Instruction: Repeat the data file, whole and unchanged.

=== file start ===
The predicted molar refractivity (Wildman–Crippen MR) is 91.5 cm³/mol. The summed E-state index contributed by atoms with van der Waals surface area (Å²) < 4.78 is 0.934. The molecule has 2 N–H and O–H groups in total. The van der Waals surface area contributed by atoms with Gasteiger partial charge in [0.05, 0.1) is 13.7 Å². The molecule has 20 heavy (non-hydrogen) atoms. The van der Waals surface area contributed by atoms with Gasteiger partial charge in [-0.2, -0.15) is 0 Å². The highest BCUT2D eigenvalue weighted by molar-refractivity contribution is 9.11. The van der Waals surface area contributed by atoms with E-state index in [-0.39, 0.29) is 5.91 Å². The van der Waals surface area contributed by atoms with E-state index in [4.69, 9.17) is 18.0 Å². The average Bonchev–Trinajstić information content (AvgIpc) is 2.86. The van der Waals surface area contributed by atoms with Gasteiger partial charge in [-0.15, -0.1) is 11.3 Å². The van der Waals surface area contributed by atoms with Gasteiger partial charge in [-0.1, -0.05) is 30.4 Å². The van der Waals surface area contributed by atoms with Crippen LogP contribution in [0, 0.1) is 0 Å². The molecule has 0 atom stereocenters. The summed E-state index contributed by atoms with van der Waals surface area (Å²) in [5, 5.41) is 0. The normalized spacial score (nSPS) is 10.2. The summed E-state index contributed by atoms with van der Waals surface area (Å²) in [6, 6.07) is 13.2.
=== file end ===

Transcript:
The predicted molar refractivity (Wildman–Crippen MR) is 91.5 cm³/mol. The summed E-state index contributed by atoms with van der Waals surface area (Å²) < 4.78 is 0.934. The molecule has 2 N–H and O–H groups in total. The van der Waals surface area contributed by atoms with Gasteiger partial charge in [0.05, 0.1) is 13.7 Å². The molecule has 20 heavy (non-hydrogen) atoms. The van der Waals surface area contributed by atoms with Gasteiger partial charge in [-0.2, -0.15) is 0 Å². The highest BCUT2D eigenvalue weighted by molar-refractivity contribution is 9.11. The van der Waals surface area contributed by atoms with E-state index in [-0.39, 0.29) is 5.91 Å². The van der Waals surface area contributed by atoms with E-state index in [4.69, 9.17) is 18.0 Å². The average Bonchev–Trinajstić information content (AvgIpc) is 2.86. The van der Waals surface area contributed by atoms with Gasteiger partial charge in [-0.15, -0.1) is 11.3 Å². The van der Waals surface area contributed by atoms with Gasteiger partial charge in [-0.1, -0.05) is 30.4 Å². The van der Waals surface area contributed by atoms with Crippen LogP contribution in [0, 0.1) is 0 Å². The molecule has 0 atom stereocenters. The summed E-state index contributed by atoms with van der Waals surface area (Å²) in [5, 5.41) is 0. The normalized spacial score (nSPS) is 10.2. The summed E-state index contributed by atoms with van der Waals surface area (Å²) in [6, 6.07) is 13.2.